Gender insensitive tax

Gender insensitive tax

By Prof K Nageshwar | THE HANS INDIA |   Jul 10,2017 , 10:42 PM IST

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The gender insensitive character of Goods and Services Tax (GST) is evident from the fact that the new tax regime imposes 12 per cent tax on sanitary napkins, perhaps, perceiving them to be as a sort of luxury goods. 

Affordability of such menstrual protection tools is critical for women's health and are, therefore, absolutely essential commodities. Increasing the prices of sanitary napkins goes against the objective of promoting healthier menstrual hygiene practices.  

Estimates suggest that hardly one-third of girls use sanitary napkins, revealing the importance of ensuring their universal access. Lack of access to healthier and such safer sanitary products is also the reason for disproportionately higher levels of school dropouts and lower levels of school attendance among girls. 

Estimates imply that one in four girls drops out of school when they start menstruating. Girls miss as much as 20 per cent of the school year due to menstruation. Besides health and hygiene, affordable sanitary napkins are integral to realising the goal of right to education which is now a fundamental right.  

Thus, the higher GST on sanitary pads repudiates the claims to Beti Bachao, Beti Padhao. It’s absurd to note that a nation that talks of Swachh Bharat will now have a higher tax on such basic tools of menstrual hygiene.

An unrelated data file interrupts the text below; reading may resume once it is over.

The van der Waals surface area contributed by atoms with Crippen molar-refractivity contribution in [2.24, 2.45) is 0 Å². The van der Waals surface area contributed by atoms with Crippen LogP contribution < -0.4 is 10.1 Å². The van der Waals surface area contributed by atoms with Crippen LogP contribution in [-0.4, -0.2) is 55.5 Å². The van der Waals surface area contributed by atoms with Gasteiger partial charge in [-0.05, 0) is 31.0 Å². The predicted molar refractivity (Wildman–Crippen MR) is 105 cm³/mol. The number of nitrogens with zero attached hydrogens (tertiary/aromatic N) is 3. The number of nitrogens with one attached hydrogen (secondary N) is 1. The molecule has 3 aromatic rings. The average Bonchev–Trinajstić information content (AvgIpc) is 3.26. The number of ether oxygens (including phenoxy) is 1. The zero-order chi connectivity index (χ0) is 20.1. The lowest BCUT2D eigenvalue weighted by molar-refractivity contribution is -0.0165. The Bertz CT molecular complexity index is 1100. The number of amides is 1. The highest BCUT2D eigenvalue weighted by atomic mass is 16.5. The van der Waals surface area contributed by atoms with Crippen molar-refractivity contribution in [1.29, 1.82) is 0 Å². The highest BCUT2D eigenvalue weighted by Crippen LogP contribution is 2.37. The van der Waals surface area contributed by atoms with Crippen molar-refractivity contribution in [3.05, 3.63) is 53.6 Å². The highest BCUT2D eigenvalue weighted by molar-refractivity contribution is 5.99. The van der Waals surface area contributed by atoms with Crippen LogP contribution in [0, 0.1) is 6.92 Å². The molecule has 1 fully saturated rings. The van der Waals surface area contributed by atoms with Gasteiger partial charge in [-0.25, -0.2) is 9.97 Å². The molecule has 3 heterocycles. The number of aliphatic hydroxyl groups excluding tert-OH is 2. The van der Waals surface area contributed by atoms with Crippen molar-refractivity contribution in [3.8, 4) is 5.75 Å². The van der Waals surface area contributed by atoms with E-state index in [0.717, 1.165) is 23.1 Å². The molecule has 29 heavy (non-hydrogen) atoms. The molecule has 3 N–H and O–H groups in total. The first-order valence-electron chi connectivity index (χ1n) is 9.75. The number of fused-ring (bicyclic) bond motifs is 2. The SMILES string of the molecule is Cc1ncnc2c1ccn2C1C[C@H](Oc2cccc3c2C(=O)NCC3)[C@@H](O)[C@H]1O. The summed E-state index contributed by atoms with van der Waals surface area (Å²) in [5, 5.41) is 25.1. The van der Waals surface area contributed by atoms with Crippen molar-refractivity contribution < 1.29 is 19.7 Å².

Official claim is that 12 per cent tax on sanitary napkins is to protect local manufacturers. A 12% GST rate is at par with its earlier tax burden including central and state taxes. 

Some of the raw materials used such as polymers attract a higher 18% rate which makes it hard to reduce the tax rate on the finished item, without adding to the cost of producers. 

While companies can claim credit for tax paid on intermediate goods, a huge differential between the tax rates on intermediate goods or inputs and that on the finished product would mean that they end up with tax credits that they can’t use.  However, such a logic cannot wish away the simple fact that sanitary napkins are still out of reach for most Indian women. 

It is estimated that 355 million Indians are post-pubescent and pre-menopausal females among whom little over 10 per cent have access to these modern sanitary pads. 

The rest rely on cloth, synthetic materials, leaves, sand, ash, even cow dung cakes, which cause serious health disorders. A study by AC Nielsen shows that among women who do not use sanitary pads Reproductive Tract Infection (RTI) is 70% more common than those who have access to it.

If bindi and bangles can be tax-free, why not sanitary napkins? An aid to menstrual hygiene cannot fall within luxury goods, and should be exempt from taxes. 

The imposition of higher GST on sanitary napkins reflects disturbing lack of gender perspective in public policy. Taxation is not a mere accounting exercise.  It should be designed to encourage desirable consumption of goods and services in the society. 

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